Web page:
Thursday, February 9, 2017

Our African Safari - Day Two (Zebras, Lions, and more)

The second day of our safari was the first full day out looking at the wildlife. We got up early in the morning and drove down into the Ngorongoro crater. This is a great place to see lots of animals in a vast flat crater.

I should mention that I am posting all the images mostly in chronological order, so that you can get a sense of what we saw at each moment.


As we drove down into the crater, we came across these two zebras, a mother and a youngster.


Everyone in our group fell in love with the baby zebras. They are just too darned cute. I used the Canon 1DX Mark II with Canon 200-400mm lens at 260mm to isolate this little guy. You will notice the brown fur on the young zebra. All of them are born with brown stripes and then, as they age, they quickly turn to black.


I then flipped the switch on the Canon 200-400mm lens (which activates the built-in tele converter) and shot this photo at 560mm.

Oh, and for all those people who asked me why I was using the 200-400mm lens, when I did not list it in my pre-trip gear list, I can tell you the story. I was planning on using the Canon 100-400mm lens (which is much lighter and easier to handhold), but one of our tour attendees was having technical issues with her camera setup, so I let her use my 100-400mm lens for the whole trip. Luckily we had Canon Professional Services loan us some additional gear, including the 200-400mm lens.


It was early on our second day when we came across our first lioness. I loved how she stood so perfectly in the backlight!


We all enjoyed photographing the wart hogs as they knelt down to graze. They sure are funny looking animals. :)


As drove along the roads of the crater, we came upon this awesome group of lions. I was excited to get really close to a large male. We didn't have this opportunity all that often on our last trip to Tanzania.


Here is a shot of the female looking up at the male.


Here is another photo taken at the full 560mm of that long lens. What an awesome creature!


The most common question I get from people is "How close do you get to the animals?" Well...this photo should give you a good idea of how close we are. It is not uncommon for the lions to come and rest in the shade of the vehicles.


This bird is called a Kori Bustard.


I saw these two Grey-crowned cranes hanging out by a Wildebeest corpse and thought it was an interesting mix of beautiful birds and death.


Don't worry, I made sure to isolate one photo just showing the beauty of this crane.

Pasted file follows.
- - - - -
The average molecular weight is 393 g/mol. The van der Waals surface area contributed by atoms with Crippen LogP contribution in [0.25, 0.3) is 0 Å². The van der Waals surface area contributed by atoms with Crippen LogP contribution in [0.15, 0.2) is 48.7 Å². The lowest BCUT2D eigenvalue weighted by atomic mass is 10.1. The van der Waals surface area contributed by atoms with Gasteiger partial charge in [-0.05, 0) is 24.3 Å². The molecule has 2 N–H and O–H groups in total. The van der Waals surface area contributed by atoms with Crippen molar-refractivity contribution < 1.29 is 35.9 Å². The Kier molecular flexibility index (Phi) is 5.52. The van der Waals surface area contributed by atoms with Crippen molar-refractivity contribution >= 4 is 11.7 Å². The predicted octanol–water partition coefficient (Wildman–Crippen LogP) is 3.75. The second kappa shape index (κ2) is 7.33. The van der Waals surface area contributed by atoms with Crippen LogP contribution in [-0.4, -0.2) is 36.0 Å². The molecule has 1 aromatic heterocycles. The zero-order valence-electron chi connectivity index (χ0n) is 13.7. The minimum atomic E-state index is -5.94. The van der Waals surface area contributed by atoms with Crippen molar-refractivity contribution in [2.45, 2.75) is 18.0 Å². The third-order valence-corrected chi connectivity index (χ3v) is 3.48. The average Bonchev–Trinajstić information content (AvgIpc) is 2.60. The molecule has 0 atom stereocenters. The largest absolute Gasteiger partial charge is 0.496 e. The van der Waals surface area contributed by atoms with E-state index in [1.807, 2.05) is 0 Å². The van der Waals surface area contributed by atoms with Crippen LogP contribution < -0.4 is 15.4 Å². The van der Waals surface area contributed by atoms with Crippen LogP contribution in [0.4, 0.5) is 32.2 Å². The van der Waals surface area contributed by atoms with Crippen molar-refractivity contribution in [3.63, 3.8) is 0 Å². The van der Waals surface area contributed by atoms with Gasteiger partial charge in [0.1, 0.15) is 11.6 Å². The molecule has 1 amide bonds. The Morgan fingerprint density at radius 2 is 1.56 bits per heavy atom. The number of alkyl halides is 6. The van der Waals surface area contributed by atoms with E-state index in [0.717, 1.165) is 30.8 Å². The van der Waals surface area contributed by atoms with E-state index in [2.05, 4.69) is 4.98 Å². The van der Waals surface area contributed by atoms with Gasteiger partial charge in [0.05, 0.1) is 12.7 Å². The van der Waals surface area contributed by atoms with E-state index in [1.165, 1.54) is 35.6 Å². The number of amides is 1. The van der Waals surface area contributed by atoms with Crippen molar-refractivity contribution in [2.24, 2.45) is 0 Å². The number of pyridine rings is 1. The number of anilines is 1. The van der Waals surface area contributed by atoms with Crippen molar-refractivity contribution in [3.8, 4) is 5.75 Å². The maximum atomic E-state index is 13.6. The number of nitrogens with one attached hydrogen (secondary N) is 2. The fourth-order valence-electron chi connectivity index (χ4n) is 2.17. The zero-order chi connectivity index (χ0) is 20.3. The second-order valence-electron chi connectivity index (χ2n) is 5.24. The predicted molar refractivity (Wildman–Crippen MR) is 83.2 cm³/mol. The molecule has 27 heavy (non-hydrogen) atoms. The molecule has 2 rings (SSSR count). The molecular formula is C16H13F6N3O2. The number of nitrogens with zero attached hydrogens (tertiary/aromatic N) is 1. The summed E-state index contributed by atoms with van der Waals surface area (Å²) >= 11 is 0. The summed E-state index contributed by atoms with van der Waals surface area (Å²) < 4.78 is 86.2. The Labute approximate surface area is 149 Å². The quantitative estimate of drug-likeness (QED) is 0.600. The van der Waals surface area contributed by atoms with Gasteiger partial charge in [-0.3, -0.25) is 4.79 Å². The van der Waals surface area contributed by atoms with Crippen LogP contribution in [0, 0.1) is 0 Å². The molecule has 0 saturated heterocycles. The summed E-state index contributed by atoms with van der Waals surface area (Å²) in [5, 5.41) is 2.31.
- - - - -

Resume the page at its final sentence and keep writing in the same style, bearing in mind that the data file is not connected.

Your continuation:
Every time I travel into the Ngorongoro crater I can't help but be awed by the vastness of the land. This is an environmental shot (taken wide) to show all the wildlife that inhabits the area. I focused on the zebras, since they are my main subjects, but made sure to include the other animals and safari vehicles in the background.


More baby zebra photos, since we could not get enough of their cuteness.




This heron cracked me up. I took numerous photos of this bird, but when looking through the images that evening, I laughed at the "attitude" that this bird is showing. This photo really needs a quote underneath it. Got any suggestions?


We were photographing more wildlife when my wife spotted this large flock of birds coming our direction. I quickly reframed my shot, focused on the zebra and fired off this image.


I have always loved the look of the Helmeted Guineafowl and was taking photos os this one, when he hopped onto this rock and shared the spotlight with a smaller bird. I like having both birds in this shot, since it adds more interest than a solo shot of the fowl.


It is funny, I have never really thought that birding (doing bird photography) is something that would ever interest me, but after seeing all these awesome birds in Tanzania, I get the allure for sure. Here is a photo of the awesome Tawny Eagle. (Photographer's note: You will notice that I try to get my bird shots with nothing distracting in the foreground or background. This separation helps get a clean image and keep your focus on the bird and not the other areas.)


Here is a photo of myself and our three awesome guides, Godwin, Sam, and Godfrey. We always use these three guys since they are the best in the business. I really like this photo of the four of us (and I usually don't like photos of me, which is why I am BEHIND the camera and not in front of it).

Stay tuned for Day 3 and more!

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6 comments:

platscha said...

Stunning photos, like your day by day approach. Best has to be you guys in the last photo, they were the best.




Shaggyz said...

for the heron:
"rule#1: I don't sweat, I perspire. Rule #2: "I don't perspire."

Jeff Rosenfeld said...

Great stuff, as always! Out of curiosity, why did you choose such a high shutter speed (1/8000) and ISO (5000) for the Helmeted Guineafowl shot, which are both significantly higher than any of your other photos?

Dave Balding said...

Likewise, I never thought I was a "birder" until I went three nights on the Chobe River between Botswana and Namibia. An amazing destination. If you have a chance..don't miss.

Digital Camera Central said...

I love the photos of the lions. It's crazy how close the SUV got to the pack.

Linda Allen said...

Wonderful photos Jeff! I'm not sure I'd want to be that close to the Lions! LOL!! My favorite photo is you with the guides. Love the pose! Looking forward to the next blog post.